A friend who just goes through the motions. A spouse who has fallen into the routine of habit. The message of exhausted longing from a jet-lagged traveler. A repressed, unwanted or unwelcome kiss. These were some of the interpretations that resonated in my head after seeing aweird digital art thingyby the Emoji Mashup Bot, a popular but defunct Twitter account that combined the parts of two emoji into new, surprising, and surprisingly resonant compositions. The bot took the hand and eyes of the 🥱 Yawning Emoji and pinched them with the mouth of the 😘 Heart Kiss Emoji. That is.
Compare this simple method to supposedly more sophisticated machine learning-based generative tools that have become popular in the last year or so. When I asked Midjourney, an AI-based art generator, to create a new emoji based on these two, it produced compositions that were certainly shaped like emoji, but didn't possess the style or meaning of the simple mashup: a series of yellow Molded, heart-shaped bodies with protruding tongues. One seemed to be eating another tongue. They all seemed to me the kind of monstrosities that could be offered up as carnival game prizes, or stickers that come with the junk mail to raise funds for childhood cancer.
ChatGPT, the popular text-generating bot, didn't fare much better. I asked it to generate new emoji descriptions based on existing emoji parts. His ideas were cool but mundane: a "yawning sun" emoji with a yellow face and open mouth to represent a sleepy or lazy day; a "multitasking" emoji with eyes looking in different directions to represent juggling multiple tasks at once. I returned those descriptions to Midjourney and got competent but dull results: a pair of screeching suns, a pair of eyes in a yellow face dripping black, tarry sludge.
Maybe I could have designed better ads or spent more time refining my results on ChatGPT and Midjourney. But both programs are the pinnacle of AI-powered generative creativity research, and when it came to making novel, expressive emoji, they were bested by a foolproof computer program that takes parts of a hat's face and puts them together.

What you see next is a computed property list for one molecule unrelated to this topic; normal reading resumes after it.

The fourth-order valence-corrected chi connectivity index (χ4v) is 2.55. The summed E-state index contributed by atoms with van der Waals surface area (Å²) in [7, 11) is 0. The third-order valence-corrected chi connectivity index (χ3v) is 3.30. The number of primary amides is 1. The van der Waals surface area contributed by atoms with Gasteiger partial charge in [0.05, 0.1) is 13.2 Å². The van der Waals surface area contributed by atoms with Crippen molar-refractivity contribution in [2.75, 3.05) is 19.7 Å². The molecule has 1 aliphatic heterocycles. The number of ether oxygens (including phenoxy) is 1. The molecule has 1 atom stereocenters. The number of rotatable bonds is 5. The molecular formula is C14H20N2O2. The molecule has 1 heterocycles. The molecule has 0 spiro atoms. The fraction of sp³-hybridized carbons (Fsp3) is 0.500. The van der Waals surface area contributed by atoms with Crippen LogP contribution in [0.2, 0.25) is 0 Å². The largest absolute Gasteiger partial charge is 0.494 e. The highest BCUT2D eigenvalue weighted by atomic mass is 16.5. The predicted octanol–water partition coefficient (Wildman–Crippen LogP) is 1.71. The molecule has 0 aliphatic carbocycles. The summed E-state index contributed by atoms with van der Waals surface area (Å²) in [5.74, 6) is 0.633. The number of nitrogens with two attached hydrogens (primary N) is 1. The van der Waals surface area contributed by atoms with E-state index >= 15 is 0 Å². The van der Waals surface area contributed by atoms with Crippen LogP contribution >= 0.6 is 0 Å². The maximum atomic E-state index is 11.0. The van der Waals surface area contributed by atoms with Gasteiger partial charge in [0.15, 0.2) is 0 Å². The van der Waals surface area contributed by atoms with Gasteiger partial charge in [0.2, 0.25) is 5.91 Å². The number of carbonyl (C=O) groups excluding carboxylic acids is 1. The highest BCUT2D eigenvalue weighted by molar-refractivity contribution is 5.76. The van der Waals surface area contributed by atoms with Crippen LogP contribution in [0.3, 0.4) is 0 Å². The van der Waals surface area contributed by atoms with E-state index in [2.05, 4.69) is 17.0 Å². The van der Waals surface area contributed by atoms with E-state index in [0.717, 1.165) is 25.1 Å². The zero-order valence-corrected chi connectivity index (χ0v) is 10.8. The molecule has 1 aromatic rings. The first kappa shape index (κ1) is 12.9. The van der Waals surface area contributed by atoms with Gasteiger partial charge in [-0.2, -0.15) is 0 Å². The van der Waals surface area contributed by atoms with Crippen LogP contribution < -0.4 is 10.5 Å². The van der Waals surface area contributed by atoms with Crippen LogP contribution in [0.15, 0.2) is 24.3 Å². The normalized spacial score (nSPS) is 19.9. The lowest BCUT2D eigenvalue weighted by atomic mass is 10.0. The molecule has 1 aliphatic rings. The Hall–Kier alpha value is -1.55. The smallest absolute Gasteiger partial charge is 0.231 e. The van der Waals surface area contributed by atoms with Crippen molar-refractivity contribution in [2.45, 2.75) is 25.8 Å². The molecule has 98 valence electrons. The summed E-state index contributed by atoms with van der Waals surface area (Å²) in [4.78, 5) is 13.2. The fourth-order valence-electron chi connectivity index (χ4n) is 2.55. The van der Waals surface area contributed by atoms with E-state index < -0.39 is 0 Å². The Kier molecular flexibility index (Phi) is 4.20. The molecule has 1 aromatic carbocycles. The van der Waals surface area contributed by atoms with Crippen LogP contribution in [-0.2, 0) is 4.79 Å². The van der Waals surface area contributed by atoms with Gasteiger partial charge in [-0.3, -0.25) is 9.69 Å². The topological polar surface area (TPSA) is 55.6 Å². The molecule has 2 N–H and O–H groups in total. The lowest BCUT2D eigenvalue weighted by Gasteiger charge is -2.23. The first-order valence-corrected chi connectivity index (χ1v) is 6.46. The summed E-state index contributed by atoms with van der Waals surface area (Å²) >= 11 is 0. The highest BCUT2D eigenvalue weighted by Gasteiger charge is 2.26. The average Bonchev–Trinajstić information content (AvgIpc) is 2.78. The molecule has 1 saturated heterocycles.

People dream of the creativity of AI. They dream of dream computers, for starters: that once the software feeds terabytes of text and image data, it can unleash something resembling a machine's imagination.Authorworks instead of just generating them. But that dream includes an assumption: that AI generators like ChatGPT, DALL-E, and Midjourney can achievesomekind of creativity with equal ease and power. Their creators and proponents classify them as capable of addressing all forms of human intelligence, all generators.
And not without reason: these tools can generate a version of almost anything. Many of these versions are incorrect or misleading or evenpotentially dangerous. Many aren't interesting either, as the emoji examples show. It turns out that using a software tool that can do one thing is a little different, and much more fun, than using one that can do everything.
Kate Compton, a computer science professor at Northwestern University who has been creating software for generative art for more than a decade, doesn't think her tools are artificially intelligent, or intelligent at all. "When I make a tool," Compton told me, "I've created a little creature that can do something." That something is often more meaningful than useful: your bots imagine the inner thoughts of a human.Lost Autonomous Teslaand draw pictures of herhypothetical alien ship. Offers similar widgetsHipster Cocktail Recipesor namesfake british cities. Whatever his goal, Compton doesn't want software developers like these dominating his domain. Instead, he hopes they'll offer "the small, slightly silly version."